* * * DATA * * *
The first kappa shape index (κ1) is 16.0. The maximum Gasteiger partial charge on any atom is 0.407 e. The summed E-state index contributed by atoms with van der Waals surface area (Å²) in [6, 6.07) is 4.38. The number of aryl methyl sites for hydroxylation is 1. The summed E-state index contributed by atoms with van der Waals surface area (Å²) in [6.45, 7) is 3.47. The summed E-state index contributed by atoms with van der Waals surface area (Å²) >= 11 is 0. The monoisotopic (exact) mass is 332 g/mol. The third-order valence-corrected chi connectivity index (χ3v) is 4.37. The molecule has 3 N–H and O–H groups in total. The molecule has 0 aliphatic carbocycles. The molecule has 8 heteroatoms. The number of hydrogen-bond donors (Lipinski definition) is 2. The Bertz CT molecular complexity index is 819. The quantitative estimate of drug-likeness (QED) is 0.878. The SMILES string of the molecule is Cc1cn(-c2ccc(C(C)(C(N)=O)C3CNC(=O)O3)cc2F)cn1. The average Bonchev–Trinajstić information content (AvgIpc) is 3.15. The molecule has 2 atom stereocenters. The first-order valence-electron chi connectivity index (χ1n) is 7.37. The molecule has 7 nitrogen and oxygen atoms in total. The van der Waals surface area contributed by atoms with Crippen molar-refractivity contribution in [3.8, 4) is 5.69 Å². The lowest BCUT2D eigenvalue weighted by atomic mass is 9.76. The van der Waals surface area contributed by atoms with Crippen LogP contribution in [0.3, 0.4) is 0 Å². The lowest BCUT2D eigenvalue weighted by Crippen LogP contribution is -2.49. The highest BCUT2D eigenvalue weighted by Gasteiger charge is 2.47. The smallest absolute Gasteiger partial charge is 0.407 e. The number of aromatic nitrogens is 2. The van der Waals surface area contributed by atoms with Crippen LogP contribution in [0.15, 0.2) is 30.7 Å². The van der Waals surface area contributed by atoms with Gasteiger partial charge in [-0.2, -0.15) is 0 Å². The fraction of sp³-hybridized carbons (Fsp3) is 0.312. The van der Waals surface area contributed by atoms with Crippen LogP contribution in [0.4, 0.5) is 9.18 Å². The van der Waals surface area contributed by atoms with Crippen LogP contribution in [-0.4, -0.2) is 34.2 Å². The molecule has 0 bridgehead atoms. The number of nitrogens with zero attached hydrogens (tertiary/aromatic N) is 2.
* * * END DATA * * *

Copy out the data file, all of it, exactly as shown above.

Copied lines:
The first kappa shape index (κ1) is 16.0. The maximum Gasteiger partial charge on any atom is 0.407 e. The summed E-state index contributed by atoms with van der Waals surface area (Å²) in [6, 6.07) is 4.38. The number of aryl methyl sites for hydroxylation is 1. The summed E-state index contributed by atoms with van der Waals surface area (Å²) in [6.45, 7) is 3.47. The summed E-state index contributed by atoms with van der Waals surface area (Å²) >= 11 is 0. The monoisotopic (exact) mass is 332 g/mol. The third-order valence-corrected chi connectivity index (χ3v) is 4.37. The molecule has 3 N–H and O–H groups in total. The molecule has 0 aliphatic carbocycles. The molecule has 8 heteroatoms. The number of hydrogen-bond donors (Lipinski definition) is 2. The Bertz CT molecular complexity index is 819. The quantitative estimate of drug-likeness (QED) is 0.878. The SMILES string of the molecule is Cc1cn(-c2ccc(C(C)(C(N)=O)C3CNC(=O)O3)cc2F)cn1. The average Bonchev–Trinajstić information content (AvgIpc) is 3.15. The molecule has 2 atom stereocenters. The first-order valence-electron chi connectivity index (χ1n) is 7.37. The molecule has 7 nitrogen and oxygen atoms in total. The van der Waals surface area contributed by atoms with Crippen molar-refractivity contribution in [3.8, 4) is 5.69 Å². The lowest BCUT2D eigenvalue weighted by atomic mass is 9.76. The van der Waals surface area contributed by atoms with Crippen LogP contribution in [0.3, 0.4) is 0 Å². The lowest BCUT2D eigenvalue weighted by Crippen LogP contribution is -2.49. The highest BCUT2D eigenvalue weighted by Gasteiger charge is 2.47. The smallest absolute Gasteiger partial charge is 0.407 e. The number of aromatic nitrogens is 2. The van der Waals surface area contributed by atoms with Crippen LogP contribution in [0.15, 0.2) is 30.7 Å². The van der Waals surface area contributed by atoms with Gasteiger partial charge in [-0.2, -0.15) is 0 Å². The fraction of sp³-hybridized carbons (Fsp3) is 0.312. The van der Waals surface area contributed by atoms with Crippen LogP contribution in [0.4, 0.5) is 9.18 Å². The van der Waals surface area contributed by atoms with Crippen LogP contribution in [-0.4, -0.2) is 34.2 Å². The molecule has 0 bridgehead atoms. The number of nitrogens with zero attached hydrogens (tertiary/aromatic N) is 2.